BY JASMINE MCNENNY
Published October 22, 2012
In college, many students are wary of the unhealthy eating habits that often accompany busy schedules and heavy course loads. The “freshman 15” is a persistent fear. However, there are also always a few who are determined to make those 15 pounds a loss instead of a gain. Here at the University, many students are especially concerned with their health and establishing good habits.
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But as with anything in life, too much of a good thing can be a bad thing. Even though it may be hard to believe, it’s possible to be too health-conscious.
In an effort to avoid the temptation of fast food and midnight cookie deliveries, some students go in the opposite direction and become obsessed with exercise and calorie-counting. This kind of obsession with healthy eating is called othorexia. Though it isn’t considered a clinical disorder, it causes severe mental problems and sharp physical changes. People who suffer from othorexia often pore over nutritional facts and generally end up dismissing the majority of food available after deeming it “unhealthy.” They become increasingly concerned about exercise and end up working out several times a day. When they stray from their diets, they punish themselves with more exercise or skimpier meals to compensate for the extra calories.
In college, it’s very easy to fall into this kind of obsession. When students try to be healthier, they often end up making a series of resolutions or goals. Reaching our goals makes us feel empowered, but that power can go to our heads. We start wanting to control everything and start setting even more restrictions with fewer allowances.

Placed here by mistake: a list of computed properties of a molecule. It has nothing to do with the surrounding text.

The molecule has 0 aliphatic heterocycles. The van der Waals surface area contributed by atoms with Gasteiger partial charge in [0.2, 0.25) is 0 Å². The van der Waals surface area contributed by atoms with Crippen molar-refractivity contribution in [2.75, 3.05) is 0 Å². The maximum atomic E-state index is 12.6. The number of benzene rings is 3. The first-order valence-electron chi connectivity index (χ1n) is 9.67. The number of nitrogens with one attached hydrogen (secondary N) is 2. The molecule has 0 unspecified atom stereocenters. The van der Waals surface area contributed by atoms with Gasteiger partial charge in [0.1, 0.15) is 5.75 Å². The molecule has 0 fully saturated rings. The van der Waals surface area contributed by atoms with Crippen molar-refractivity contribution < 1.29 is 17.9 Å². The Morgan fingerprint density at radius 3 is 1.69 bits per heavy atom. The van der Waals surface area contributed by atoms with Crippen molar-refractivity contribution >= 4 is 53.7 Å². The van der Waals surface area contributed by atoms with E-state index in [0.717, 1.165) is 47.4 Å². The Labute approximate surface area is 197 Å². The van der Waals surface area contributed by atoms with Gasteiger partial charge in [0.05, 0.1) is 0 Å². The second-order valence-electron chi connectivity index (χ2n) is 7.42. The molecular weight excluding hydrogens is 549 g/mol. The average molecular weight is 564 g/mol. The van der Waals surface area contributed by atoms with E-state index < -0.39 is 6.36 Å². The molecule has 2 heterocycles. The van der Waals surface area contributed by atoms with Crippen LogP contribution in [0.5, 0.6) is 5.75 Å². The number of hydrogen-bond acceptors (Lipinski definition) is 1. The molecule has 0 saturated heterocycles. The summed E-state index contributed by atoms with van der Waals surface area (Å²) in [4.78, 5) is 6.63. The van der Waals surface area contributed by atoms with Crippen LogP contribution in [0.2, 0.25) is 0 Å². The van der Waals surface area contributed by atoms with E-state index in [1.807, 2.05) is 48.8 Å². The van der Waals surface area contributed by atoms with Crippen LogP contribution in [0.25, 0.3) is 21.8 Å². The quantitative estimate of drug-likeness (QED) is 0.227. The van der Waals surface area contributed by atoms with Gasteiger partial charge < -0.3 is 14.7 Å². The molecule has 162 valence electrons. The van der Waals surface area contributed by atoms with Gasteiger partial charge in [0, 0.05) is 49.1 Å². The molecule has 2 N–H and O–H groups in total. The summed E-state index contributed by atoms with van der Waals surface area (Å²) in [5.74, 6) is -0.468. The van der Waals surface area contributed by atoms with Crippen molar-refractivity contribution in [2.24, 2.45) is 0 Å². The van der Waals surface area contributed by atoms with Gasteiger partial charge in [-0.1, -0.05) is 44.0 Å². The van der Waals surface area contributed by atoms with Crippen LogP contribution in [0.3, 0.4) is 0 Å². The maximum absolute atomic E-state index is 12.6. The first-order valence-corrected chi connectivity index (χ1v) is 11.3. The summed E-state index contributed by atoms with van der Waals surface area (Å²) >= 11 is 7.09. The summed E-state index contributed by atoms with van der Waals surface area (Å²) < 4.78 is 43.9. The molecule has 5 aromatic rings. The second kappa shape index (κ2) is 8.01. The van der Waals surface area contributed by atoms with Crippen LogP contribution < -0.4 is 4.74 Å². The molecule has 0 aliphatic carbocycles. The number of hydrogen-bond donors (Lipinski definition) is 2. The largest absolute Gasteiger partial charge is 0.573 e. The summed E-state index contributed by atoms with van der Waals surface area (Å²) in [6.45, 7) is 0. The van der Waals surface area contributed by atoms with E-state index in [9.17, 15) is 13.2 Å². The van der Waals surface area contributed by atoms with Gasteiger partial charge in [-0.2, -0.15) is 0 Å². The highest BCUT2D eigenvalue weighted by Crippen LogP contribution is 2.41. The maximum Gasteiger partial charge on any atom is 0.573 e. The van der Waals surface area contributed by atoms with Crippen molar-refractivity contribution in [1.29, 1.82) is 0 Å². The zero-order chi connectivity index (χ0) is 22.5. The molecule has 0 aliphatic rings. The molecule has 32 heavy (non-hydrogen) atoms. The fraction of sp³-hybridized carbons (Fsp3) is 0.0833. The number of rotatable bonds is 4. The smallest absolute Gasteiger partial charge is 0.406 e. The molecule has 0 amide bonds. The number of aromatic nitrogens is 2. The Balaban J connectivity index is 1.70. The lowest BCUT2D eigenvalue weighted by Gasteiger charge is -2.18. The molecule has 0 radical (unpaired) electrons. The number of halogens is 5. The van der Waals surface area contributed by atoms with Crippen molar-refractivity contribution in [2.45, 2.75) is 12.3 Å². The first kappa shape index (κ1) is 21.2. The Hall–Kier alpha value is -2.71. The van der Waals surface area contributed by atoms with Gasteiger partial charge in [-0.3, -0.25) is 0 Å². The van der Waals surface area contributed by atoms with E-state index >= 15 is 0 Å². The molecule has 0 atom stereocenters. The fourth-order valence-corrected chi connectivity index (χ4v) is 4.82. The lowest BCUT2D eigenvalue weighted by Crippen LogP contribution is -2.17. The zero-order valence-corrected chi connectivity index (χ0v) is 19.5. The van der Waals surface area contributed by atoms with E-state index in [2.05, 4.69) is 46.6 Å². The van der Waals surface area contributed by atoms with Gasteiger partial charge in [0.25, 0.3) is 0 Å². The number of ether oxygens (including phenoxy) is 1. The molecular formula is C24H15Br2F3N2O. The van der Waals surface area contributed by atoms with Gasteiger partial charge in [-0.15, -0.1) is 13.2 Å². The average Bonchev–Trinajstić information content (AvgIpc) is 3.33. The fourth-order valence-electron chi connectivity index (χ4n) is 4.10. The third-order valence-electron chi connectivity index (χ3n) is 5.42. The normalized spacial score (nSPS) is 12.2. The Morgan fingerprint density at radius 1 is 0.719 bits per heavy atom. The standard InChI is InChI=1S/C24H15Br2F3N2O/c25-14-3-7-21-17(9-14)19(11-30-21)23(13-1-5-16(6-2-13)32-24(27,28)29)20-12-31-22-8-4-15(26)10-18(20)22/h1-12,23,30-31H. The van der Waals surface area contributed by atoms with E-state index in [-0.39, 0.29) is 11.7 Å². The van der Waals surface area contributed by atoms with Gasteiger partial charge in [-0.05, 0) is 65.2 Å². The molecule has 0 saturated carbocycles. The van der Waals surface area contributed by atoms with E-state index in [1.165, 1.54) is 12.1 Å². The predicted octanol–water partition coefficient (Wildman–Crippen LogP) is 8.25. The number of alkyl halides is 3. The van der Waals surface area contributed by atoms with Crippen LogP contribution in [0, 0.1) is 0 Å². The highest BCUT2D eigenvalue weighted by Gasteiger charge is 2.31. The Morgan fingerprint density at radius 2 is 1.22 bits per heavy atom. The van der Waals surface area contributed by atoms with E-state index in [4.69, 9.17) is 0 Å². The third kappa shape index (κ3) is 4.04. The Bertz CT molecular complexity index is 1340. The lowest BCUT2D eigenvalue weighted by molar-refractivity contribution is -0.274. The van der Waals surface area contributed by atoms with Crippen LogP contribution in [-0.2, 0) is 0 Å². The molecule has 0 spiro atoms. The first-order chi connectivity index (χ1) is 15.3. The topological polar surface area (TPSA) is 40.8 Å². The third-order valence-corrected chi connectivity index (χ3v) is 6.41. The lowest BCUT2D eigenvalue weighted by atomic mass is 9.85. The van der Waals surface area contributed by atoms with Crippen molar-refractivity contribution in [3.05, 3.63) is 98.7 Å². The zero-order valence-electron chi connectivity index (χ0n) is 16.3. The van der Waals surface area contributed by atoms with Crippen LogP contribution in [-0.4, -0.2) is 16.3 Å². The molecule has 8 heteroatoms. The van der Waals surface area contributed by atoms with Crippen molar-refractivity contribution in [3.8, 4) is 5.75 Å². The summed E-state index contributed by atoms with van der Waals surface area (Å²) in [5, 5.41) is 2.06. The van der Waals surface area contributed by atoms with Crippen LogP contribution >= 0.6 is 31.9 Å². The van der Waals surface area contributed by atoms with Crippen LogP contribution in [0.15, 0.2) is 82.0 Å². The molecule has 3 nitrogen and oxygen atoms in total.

I’ve felt this way. Since I came to college I’ve been trying to be healthier, so I’ve noticed firsthand how setting goals and restrictions can become addicting. I once tried to see how long I could last on only pretzel sticks and Slimfast. I exercise several times a week, sometimes as my break from studying. I look at my body in the mirror every day looking for the improvements that I know are there. I don’t have orthorexia, but I can see how easy it is to become obsessed.
We believe we’re being healthy, but this kind of deprivation taxes our minds more than we realize. What seems to be healthy thinking becomes an unhealthy obsession.
Following a strict and specific diet robs the body of the nutrients it would receive from eating a variety of food. Additionally, it’s not mentally healthy to severely restrict ourselves because restrictions end up consuming our thoughts. One of my family friends works out five times a day and eats a specific brand of organic peanut butter in place of other snacks and meals. I once saw a girl at the dining hall counting out six pieces of boiled chicken and two spoonfuls of broccoli for her dinner. This behavior isn't healthy. As anxiety sets in, food becomes more of an obstacle than a pleasure. Exercise turns into an obligation instead of an amusement. As college students we deal with enough stress. Being healthy should be an achievement, not an obligation.
Othorexia is just as dangerous to one’s mental stability as anorexia or bulimia. All college students and other young adults should be aware of the dangers of falling into this kind of obsession. Wanting to improve your eating habits and exercise routines is a very respectable goal.
There’s nothing wrong with eating fruit for dessert or running through the Diag every day. But we need to understand that obsessing over health is actually not healthy at all. College has given us the freedom to change ourselves, to be that person that we have always wanted to be, to look how we have always wanted to look. With this freedom, however, we need to be cautious when we make big changes to our habits and routines. There needs to be a balance. Two days ago I worked out at the CCRB for an hour and then ate two pieces of chocolate pudding pie for dessert. Balance achieved!
Jasmine McNenny is an LSA freshman.